The Supreme Court agreed on Tuesday to hear a legal challenge to President Barack Obama’s 2014 changes to the United States immigration rules.
In 2014, President Obama created new guidelines and procedures for the Departments of Homeland Security, Labor and Justice that would prevent about 5 million illegal immigrants from being deported.
The new program, called Deferred Action for Parents of Americans and Lawful Permanent Residents (DAPA), would allow parents of lawful permanent residents or of legal citizens to apply to a program that would give them work permits and prevent them from being deported.
According to CBS News, applicants would be able to get a three-year work permit if they could pass a background check, submit biometric data, register with the government, and show that they are eligible for the program.
CBS News reported President Obama’s comments regarding the issue.
“I continue to believe that the best way to solve this problem is by working together to pass that kind of common sense law. But until that happens, there are actions I have the legal authority to take as President… that will help make our immigration system more fair and more just. The actions I’m taking are not only lawful, they’re the kinds of actions taken by every single Republican president and every single Democratic president for the past half century.”
Republicans criticized Obama’s changes to the system. John Boehner, Speaker of the House at the time, spoke on the issue as well.
“By ignoring the will of the American people, President Obama has cemented his legacy of lawlessness and squandered what little credibility he had left.”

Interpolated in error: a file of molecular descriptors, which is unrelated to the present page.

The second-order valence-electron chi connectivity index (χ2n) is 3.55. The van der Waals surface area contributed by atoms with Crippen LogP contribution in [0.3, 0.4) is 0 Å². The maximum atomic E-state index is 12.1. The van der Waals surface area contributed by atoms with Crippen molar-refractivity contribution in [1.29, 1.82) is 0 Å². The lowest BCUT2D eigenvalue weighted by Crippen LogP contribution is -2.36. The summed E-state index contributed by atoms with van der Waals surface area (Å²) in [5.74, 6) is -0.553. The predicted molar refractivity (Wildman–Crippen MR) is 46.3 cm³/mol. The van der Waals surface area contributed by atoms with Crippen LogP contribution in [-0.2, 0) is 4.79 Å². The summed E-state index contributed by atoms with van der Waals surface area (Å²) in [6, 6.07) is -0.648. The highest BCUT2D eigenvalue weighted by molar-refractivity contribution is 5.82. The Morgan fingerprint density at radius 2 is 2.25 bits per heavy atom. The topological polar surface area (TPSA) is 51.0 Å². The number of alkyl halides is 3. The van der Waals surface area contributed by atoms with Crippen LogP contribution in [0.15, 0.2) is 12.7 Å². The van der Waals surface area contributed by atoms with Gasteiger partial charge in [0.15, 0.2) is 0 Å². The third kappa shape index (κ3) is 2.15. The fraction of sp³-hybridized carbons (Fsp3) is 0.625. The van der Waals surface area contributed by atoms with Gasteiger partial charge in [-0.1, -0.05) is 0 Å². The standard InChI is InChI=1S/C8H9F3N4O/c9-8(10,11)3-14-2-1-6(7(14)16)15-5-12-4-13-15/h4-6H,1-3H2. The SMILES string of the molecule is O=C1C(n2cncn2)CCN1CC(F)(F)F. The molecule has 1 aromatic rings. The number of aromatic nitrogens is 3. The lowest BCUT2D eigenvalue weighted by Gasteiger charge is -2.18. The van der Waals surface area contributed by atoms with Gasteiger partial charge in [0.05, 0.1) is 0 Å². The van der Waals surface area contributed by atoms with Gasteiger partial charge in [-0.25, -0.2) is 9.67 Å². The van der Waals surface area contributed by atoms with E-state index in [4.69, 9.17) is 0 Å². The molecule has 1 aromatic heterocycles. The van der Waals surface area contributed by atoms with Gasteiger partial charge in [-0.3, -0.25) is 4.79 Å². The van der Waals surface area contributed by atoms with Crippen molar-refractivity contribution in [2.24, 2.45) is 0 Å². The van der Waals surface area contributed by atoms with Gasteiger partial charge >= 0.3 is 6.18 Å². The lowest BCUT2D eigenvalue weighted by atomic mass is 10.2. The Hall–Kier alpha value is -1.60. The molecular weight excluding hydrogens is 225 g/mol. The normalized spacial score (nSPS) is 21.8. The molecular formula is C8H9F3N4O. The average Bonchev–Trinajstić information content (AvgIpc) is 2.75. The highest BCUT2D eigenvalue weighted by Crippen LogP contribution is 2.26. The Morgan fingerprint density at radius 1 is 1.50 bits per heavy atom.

The New York Times reported that a lawsuit was quickly filed by a coalition of 26 states accusing President Obama of abusing the power of his office by sidestepping Congress and ignoring federal procedures for changing rules.
In February, 2015, the program was blocked from taking place by Federal Judge Andrew S. Hanen, who entered a preliminary injunction. The government filed an appeal, but the initiative was upheld in November by the 5th U.S. Circuit Court of Appeals in New Orleans.
The administration promptly filed an appeal, asking the Supreme Court to review the case quickly, reports CBS News. The appeal has three main points: the states do not have the right to challenge policy in federal court, the administration followed correct procedure, and the government has broad discretion in the immigration area.
The Supreme Court Justices gave no reasons as to why they agreed to hear the case, United States v. Texas, No. 15-674. It looks like the case will be argued in April and decided by the end of June.
The justices broadened the scope of the case. They asked the two sides to address another, fundamental question: whether the administration’s plan violates the constitutional command that the president “shall take care that the laws be faithfully executed.”
The New York Times reports that the states acknowledged in their written arguments before the court that the president does have wide authority regarding immigration matters. They stated that “the executive does have enforcement discretion to forbear from removing aliens on an individual basis.”
However, their problem is the overall grant of “lawful presence” to millions of illegal immigrants, which would then be entitled to various benefits under the law.
Solicitor General Donald B. Verrilli Jr. responded, saying that “lawful presence” is just what always follows when a decision is made not to deport someone. Besides, the effects of allowing immigrants be lawfully present were beneficial.
The question of whether the states have had enough “direct and concrete” injury to give them standing to sue is the threshold question so far of the briefing. It will play a large role in the case as the Supreme Court reviews the challenge to Obama’s immigration orders.
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